Friday, November 19, 2010

Austria -- parliament approves funding for Jewish cemeteries

Jewish cemetery, Eisenstadt, Austria. Photo (c) Ruth Ellen Gruber

The AP reports that the Austrian Parliament has approved €20 million euros for the restoration and upkeep of the more than 60 Jewish cemeteries around the country. As I reported at the time, the funds were initially pledged last December.
The bill foresees annual government payments of €1 million ($1.4 million) into a special fund over the next 20 years. The country's Jewish community will supplement the government's contributions each year through €1 million in donations.

The measure, which takes effect in 2011, also asks local municipalities where such cemeteries are located to maintain them for at least 20 years after they have been restored.
 The Austrian Jewish Community web site has an extensive page listing all the cemeteries and giving their history, size, location, condition and notes on any current or recent restoration efforts.

Monday, November 15, 2010

Poland -- New director at Galicia Jewish Museum

The ground-breaking Galicia Jewish Museum in Krakow's Jewish quarter, Kazimierz, has appointed a new director, Kazimierz-born Jakub Nowakowski. Nowakowski has worked at the museum since 2005, most recently as its education direction. He will replace  Kate Craddy who has returned to England, to take up an appointment at the Barber Institute of Fine Arts in Birmingham. Craddy herself became director after the death in 2007 of the museum's founder, the British photographer Chris Schwarz. The museum's core exhibition is formed by Chris's photographs of Jewish heritage sites, taken mainly in the 1990s -- they also form the basis for the book Recovering Traces of Memory, with text by Jonathan Webber.

Nowakowski has an MA in History from the Department of Jewish Studies at the Jagiellonian University, as well as a postgraduate diploma in Management and Marketing from the Kraków School of Economics and Computer Science.  He also holds a Tour Leader’s Licence from the City of Kraków.

Friday, November 12, 2010

Krakow --Cheder Cafe

There's an ever-growing number of venues in Krakow's old Jewish quarter Kazimierz where you can  eat, drink, hangout.... and they have expanded far beyond the Jewish-style cafes that first began appearing on Szeroka St. 18 years ago....Only a fraction of the venues are now "Jewish" or "Jewish-style." The Krakow Post highlights one of the latest in this grouping -- the Cheder cafe, an offshoot of the Jewish Culture Festival in Krakow, which opened about three years ago in a former prayer room in the High Synagogue complex.
Conceived as something more than just a hangout with a Middle Eastern feel to it, Cheder (pronounced “headair”) also serves as a cultural and educational centre – perhaps no surprise given that this is an offshoot of the Jewish Culture Festival Association.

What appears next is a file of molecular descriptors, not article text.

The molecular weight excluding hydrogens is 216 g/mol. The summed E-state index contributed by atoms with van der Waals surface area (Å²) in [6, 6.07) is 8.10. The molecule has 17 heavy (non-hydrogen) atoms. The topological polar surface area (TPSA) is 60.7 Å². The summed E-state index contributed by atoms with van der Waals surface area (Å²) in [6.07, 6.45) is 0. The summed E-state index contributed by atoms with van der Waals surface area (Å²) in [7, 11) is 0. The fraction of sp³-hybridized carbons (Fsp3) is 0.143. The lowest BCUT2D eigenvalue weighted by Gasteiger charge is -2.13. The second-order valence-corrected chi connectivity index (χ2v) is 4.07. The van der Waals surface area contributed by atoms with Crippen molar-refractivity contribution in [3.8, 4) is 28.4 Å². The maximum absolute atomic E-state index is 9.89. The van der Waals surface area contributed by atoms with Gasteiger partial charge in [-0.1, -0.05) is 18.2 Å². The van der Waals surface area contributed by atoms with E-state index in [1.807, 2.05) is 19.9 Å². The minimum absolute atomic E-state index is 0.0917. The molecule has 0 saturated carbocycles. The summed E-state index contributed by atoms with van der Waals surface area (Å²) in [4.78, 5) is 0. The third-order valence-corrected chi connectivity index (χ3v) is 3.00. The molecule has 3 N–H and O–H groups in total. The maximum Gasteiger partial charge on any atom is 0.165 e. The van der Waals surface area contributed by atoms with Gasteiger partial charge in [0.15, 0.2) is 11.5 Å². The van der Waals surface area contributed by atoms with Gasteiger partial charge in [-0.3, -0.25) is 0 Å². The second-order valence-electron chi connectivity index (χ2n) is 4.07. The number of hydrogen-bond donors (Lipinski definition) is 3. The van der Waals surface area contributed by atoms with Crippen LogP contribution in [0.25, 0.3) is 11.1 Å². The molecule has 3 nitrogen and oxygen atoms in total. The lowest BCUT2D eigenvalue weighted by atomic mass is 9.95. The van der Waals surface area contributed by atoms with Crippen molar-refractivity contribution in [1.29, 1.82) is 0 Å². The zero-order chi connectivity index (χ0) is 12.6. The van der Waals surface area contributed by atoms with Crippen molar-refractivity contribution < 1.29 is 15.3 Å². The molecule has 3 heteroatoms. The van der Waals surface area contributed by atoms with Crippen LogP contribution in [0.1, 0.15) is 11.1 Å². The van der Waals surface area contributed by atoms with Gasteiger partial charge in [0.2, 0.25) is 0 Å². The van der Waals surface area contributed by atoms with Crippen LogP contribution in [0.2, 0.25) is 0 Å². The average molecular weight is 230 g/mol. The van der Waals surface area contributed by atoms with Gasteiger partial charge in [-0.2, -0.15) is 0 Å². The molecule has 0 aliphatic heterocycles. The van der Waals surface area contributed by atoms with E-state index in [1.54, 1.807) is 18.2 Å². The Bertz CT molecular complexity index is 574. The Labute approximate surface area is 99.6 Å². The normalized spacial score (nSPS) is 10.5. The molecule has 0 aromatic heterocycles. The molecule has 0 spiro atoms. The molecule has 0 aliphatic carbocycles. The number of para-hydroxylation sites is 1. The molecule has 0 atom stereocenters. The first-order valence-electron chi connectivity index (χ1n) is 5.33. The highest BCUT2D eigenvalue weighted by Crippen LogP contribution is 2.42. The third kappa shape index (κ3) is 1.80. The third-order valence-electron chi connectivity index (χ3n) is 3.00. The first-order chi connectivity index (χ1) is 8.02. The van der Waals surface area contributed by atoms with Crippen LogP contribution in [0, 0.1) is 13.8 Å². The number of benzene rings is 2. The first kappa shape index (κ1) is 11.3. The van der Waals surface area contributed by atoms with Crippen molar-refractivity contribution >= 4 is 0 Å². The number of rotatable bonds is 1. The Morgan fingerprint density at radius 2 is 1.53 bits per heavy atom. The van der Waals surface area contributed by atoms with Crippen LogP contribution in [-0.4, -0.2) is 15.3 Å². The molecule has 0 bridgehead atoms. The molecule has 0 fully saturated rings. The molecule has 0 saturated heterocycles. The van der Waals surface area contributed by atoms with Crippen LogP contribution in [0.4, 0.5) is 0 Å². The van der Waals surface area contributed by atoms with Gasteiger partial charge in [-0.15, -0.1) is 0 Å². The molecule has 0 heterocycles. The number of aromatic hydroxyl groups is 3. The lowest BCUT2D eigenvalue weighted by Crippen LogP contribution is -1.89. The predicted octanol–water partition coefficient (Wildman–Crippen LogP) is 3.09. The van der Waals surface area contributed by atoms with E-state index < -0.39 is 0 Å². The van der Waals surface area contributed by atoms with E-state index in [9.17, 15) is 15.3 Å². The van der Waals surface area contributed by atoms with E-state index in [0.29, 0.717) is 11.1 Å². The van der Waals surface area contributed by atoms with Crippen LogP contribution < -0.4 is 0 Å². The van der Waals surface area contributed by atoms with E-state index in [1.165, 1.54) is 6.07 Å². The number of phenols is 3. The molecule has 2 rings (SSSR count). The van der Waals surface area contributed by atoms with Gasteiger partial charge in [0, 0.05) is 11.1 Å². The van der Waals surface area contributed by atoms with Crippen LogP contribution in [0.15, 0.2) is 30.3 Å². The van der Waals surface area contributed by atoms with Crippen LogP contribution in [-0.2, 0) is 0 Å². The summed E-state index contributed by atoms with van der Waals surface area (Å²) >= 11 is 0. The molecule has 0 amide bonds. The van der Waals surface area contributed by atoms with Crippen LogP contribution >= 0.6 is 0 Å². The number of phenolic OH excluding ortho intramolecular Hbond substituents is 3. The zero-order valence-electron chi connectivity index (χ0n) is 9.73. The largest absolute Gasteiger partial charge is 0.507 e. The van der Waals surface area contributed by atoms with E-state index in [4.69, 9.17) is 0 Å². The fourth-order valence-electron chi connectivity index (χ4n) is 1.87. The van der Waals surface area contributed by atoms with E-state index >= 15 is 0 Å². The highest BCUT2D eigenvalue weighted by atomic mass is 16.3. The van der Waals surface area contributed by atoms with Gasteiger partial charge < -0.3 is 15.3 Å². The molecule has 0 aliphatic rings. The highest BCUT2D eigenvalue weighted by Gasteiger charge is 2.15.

On entering the venue, guests are enveloped by a soothing ambiance - especially so for those who enjoy cosy, library-like surroundings. This comparison is not random – high wooden shelves with ornamental carvings in the shapes of Hebrew letters (which form a lion – symbol of Jerusalem and Jewish culture) are heavy with books, and guests are welcome to browse amongst them. Other Jewish ornaments are discreetly placed in such surprising spots as coat racks or a menora-shaped lamp embedded in the wall. This distinctive design, along with matching Oriental, yet kitsch-free music, made me want to linger a little longer.

Monday, November 8, 2010

France -- Festival (and stereotypes?)


Affiche du IXème Festival JazznKlezmer
Poster for Jazz 'n' Klezmer festival

I've just posted a link to the 9th edition of the Jazz 'n' Klezmer festival in Paris, which takes place Nov. 21-Dec. 13, with some big names taking part -- David Krakauer, Balkan Beat Box, etc.

What I find interesting are the iconic stereotypes used in the poster (see above) -- a sexy Black woman to symbolize jazz and a (sort of sexy) beardless Hasid to symbolize klezmer.....

Saturday, November 6, 2010

Romania/Ukraine/Moldova -- New Book by Simon Geissbuehler

By Ruth Ellen Gruber

The Swiss diplomat Simon Geissbuehler, who has just completed a posting in Bucharest (and moved on to a new one in Warsaw), has published another book on Jewish traces in Eastern Europe. This one is called "Like Shells on a Shore: Synagogues and Jewish Cemeteries of Northern Moldavia" -- it is a slim monograph, essentially a travelogue that  documents journeys that Simon took through neighboring parts of today's northern Romania, Ukraine and Moldova, mostly in an area demarcated by the Siret and Dniester rivers. An abbreviated account can be viewed online HERE.

Simon documents the Jewish sites her finds in the region, mainly synagogues and Jewish cemeteries, but he also gives thoughtful views on the nature of heritage, Jewish heritage and memory in these places -- memory that is fast receding if not already extinguished. He reluctantly concludes that there is little will or desire there to remember the destroyed Jewish world preserve its physical relics.

The most striking places that Simon documents in his book are the huge abandoned Jewish cemetery outside the remote village of Vadul Raskov, Moldova on the bank of the Dniester -- also documented in words and images in the Moldova Impressions blog

Photo: Moldova Impressions blog
-- and the ruins of a magnificent 18th century synagogue at Raskov,  just across the river, in the self-proclaimed state of Transnistria.
Photo by Sergey Bulanov, at